House Call: Should you get the flu shot or not? |

House Call: Should you get the flu shot or not?

Laurie Marbas
Staff Photo |

The flu is caused by the influenza virus, either a or b type, and outbreaks occur every year in the fall and winter. It can cause fever, body aches, headache, cough, runny nose and generalized weakness. It is spread by respiratory droplets that contain the virus when someone sneezes or coughs.

If you are exposed to the virus, the incubation period is between 1-4 days and you are then contagious for up to 5-7 days, if you are an otherwise healthy person. Symptoms typically will go away within 5-7 days, but you can have persistent fatigue for a few weeks. There can be complications from the flu such as pneumonia, myositis, and nervous system and heart problems.

The influenza virus mutates every year, and the Centers for Disease Control and Prevention and the World Health Organization monitor influenza breakouts around the world in order to predict what should be in the annual vaccine.

The vaccine has been shown to prevent the flu in 56-67 percent of those who receive it. You cannot get the flu from the vaccine, but you may have a day or two of low grade fever and malaise as you react to the vaccine. In the U.S., the flu season begins in October, peaks in February and ends in April. You should get your vaccine as soon as it becomes available, usually in early October.

There are two types of vaccines: an inactivated vaccine given as a shot in the skin or muscle and the live-attenuated vaccine, which is given in an intranasal mist. In 2010, the U.S. Advisory Committee on Immunization Practices recommended that everyone aged 6 months and older receive the vaccine. This is different than in the past, when it was suggested that only high-risk patients and those in contact with them should get the vaccine, including health care workers.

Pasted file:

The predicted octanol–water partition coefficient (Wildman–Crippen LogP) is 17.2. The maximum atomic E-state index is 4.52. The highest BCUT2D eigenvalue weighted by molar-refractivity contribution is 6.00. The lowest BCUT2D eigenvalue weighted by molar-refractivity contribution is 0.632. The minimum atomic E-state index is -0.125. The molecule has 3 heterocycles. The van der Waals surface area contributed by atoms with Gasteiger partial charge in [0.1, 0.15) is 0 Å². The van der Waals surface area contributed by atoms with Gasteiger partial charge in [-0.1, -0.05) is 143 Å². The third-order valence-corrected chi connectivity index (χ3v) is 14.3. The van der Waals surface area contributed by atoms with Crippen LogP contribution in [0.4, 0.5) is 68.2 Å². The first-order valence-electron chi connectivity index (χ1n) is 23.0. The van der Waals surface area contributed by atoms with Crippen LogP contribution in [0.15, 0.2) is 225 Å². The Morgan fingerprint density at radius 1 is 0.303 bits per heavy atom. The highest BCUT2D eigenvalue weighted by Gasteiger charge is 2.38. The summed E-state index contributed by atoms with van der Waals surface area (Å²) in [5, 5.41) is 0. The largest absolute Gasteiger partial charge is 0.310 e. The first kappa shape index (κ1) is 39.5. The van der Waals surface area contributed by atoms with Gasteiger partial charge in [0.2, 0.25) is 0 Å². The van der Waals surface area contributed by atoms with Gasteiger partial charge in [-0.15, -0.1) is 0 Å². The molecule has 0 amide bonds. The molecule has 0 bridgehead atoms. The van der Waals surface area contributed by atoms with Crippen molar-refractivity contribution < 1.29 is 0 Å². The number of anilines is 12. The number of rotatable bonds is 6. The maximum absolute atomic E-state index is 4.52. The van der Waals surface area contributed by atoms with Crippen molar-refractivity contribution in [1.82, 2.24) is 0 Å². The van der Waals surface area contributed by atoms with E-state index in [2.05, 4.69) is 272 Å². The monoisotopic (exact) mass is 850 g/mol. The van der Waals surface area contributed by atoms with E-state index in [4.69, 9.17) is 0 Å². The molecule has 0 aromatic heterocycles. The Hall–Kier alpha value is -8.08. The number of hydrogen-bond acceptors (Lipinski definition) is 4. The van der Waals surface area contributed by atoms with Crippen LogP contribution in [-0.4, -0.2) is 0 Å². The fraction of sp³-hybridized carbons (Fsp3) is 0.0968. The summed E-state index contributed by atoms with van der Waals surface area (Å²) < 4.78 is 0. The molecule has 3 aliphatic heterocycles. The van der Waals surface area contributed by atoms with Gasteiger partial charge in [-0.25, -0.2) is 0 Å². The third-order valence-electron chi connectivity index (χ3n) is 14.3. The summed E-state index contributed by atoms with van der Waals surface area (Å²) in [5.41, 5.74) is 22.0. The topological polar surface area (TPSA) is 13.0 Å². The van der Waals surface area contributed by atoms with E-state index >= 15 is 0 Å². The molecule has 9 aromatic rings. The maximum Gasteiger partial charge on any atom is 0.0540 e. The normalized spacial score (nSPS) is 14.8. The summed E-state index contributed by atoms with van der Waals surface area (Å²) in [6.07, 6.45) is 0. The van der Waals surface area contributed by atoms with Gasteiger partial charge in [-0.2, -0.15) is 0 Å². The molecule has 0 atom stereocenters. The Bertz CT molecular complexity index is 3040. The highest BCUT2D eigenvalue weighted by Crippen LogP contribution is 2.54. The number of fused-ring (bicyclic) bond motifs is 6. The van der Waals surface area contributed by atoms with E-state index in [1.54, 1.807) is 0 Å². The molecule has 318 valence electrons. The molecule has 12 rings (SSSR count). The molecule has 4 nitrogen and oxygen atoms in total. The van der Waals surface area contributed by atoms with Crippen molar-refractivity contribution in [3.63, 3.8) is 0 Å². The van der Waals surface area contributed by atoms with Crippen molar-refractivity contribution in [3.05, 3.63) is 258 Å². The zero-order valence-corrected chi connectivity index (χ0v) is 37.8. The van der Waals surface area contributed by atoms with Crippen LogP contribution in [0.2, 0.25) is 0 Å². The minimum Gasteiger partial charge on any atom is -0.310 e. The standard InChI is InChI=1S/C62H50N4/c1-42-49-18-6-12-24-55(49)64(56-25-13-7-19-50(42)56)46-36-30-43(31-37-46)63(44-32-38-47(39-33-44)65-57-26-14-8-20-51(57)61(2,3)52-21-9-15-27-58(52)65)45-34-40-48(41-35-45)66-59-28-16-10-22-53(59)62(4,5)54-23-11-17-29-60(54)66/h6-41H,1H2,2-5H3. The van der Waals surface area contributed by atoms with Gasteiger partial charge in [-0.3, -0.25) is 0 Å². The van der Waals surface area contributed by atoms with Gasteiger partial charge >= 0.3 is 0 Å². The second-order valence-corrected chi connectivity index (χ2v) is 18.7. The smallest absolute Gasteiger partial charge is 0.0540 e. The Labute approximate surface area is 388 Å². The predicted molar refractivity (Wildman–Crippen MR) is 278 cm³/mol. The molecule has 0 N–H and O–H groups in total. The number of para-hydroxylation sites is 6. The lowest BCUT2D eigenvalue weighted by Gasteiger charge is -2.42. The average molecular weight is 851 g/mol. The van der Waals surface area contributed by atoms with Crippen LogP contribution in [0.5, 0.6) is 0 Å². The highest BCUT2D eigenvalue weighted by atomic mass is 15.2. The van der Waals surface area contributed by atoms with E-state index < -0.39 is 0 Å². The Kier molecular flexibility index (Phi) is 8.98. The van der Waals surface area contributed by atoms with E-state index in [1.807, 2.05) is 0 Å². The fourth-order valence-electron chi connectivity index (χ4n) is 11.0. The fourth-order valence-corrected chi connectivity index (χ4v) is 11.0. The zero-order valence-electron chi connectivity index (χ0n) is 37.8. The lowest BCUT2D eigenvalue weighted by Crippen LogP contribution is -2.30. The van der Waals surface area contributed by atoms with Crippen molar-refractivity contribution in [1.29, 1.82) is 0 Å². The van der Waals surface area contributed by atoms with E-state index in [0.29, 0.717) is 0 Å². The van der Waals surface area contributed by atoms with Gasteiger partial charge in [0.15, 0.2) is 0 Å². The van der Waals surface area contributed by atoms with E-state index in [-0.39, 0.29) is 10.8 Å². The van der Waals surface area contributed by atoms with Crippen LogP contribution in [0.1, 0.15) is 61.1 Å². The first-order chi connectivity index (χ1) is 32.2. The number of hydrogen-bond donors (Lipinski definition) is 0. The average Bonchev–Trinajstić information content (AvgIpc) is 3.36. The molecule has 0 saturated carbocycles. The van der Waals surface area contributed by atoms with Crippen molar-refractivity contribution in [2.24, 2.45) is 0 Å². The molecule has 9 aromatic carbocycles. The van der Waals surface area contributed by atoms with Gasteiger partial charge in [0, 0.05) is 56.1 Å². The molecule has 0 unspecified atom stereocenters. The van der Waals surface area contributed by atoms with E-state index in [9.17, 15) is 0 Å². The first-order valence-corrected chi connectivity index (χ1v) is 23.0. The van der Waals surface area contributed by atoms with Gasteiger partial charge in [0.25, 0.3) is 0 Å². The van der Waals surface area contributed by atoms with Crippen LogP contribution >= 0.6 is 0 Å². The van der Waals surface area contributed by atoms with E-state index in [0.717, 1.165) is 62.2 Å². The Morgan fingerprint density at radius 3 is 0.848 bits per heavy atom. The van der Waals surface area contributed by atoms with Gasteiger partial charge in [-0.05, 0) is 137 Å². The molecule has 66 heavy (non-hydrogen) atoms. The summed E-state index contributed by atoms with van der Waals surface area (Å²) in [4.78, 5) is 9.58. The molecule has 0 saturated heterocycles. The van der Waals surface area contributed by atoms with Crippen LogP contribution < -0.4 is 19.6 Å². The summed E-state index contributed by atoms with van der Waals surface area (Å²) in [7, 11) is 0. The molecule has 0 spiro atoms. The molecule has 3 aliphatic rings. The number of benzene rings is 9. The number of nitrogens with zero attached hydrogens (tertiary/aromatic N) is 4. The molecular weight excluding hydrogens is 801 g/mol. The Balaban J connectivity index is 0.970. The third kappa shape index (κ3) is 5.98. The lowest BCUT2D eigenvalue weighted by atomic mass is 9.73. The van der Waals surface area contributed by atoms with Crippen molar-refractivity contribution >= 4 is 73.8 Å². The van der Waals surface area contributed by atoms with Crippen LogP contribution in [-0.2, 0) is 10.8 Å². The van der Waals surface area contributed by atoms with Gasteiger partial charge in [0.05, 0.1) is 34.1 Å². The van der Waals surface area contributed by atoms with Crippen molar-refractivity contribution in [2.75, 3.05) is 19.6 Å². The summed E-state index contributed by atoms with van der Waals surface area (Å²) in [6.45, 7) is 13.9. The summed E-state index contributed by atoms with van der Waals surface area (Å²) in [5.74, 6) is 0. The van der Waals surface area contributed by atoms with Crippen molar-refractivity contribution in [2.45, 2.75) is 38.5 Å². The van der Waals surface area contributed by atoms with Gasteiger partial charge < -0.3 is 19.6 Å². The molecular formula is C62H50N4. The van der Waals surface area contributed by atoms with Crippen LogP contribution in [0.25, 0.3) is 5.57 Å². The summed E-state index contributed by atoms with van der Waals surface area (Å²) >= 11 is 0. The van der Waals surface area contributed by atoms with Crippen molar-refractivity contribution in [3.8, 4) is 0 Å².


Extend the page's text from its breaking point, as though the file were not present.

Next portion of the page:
Which vaccine should you get? Here is a list of recommendations:

• Healthy adults up to 49 who are not pregnant can receive the inactivated or live-attenuated.

• For those 50 and older and those who have poor immune systems, chronic heart or lung disease, diabetes, pregnant, or an egg allergy, get vaccinated with the inactivated preparation.

• Adults from 18 to 64 can also receive the intradermal (shot administered within the skin) inactivated vaccine.

• Those 65 and older can be vaccinated with the intramuscular high-dose inactivated vaccine.

• Anyone with an egg allergy should be sure to tell their health care provider before getting the flu shot to make sure the vaccine was not produced in eggs.

Don’t let the flu get you or your family down this winter. Call your health care provider to find out when the vaccine will be available.

Dr. Laurie Marbas is a family physician at Grand River Hospital and Medical Center in Rifle.

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